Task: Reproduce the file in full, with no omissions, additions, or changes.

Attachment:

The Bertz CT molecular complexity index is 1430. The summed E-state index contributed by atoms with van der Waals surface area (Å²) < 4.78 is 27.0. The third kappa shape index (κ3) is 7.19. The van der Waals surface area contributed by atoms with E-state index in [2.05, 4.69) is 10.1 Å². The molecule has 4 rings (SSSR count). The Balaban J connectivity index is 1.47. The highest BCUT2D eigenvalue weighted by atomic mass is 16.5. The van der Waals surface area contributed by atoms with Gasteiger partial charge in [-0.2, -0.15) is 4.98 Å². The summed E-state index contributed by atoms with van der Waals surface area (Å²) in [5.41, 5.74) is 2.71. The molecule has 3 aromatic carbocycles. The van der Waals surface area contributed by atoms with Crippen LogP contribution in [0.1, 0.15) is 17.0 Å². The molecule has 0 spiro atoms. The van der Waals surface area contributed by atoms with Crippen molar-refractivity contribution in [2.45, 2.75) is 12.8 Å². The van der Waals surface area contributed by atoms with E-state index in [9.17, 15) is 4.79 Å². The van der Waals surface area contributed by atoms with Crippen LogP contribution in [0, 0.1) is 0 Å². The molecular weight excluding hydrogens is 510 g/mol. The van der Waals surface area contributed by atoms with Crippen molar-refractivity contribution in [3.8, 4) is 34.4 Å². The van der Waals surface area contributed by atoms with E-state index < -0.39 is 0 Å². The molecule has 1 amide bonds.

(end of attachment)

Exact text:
The Bertz CT molecular complexity index is 1430. The summed E-state index contributed by atoms with van der Waals surface area (Å²) < 4.78 is 27.0. The third kappa shape index (κ3) is 7.19. The van der Waals surface area contributed by atoms with E-state index in [2.05, 4.69) is 10.1 Å². The molecule has 4 rings (SSSR count). The Balaban J connectivity index is 1.47. The highest BCUT2D eigenvalue weighted by atomic mass is 16.5. The van der Waals surface area contributed by atoms with Gasteiger partial charge in [-0.2, -0.15) is 4.98 Å². The summed E-state index contributed by atoms with van der Waals surface area (Å²) in [5.41, 5.74) is 2.71. The molecule has 3 aromatic carbocycles. The van der Waals surface area contributed by atoms with Crippen LogP contribution in [0.1, 0.15) is 17.0 Å². The molecule has 0 spiro atoms. The van der Waals surface area contributed by atoms with Crippen molar-refractivity contribution in [2.45, 2.75) is 12.8 Å². The van der Waals surface area contributed by atoms with E-state index in [9.17, 15) is 4.79 Å². The van der Waals surface area contributed by atoms with Crippen LogP contribution in [0, 0.1) is 0 Å². The molecular weight excluding hydrogens is 510 g/mol. The van der Waals surface area contributed by atoms with Crippen molar-refractivity contribution in [3.8, 4) is 34.4 Å². The van der Waals surface area contributed by atoms with E-state index < -0.39 is 0 Å². The molecule has 1 amide bonds.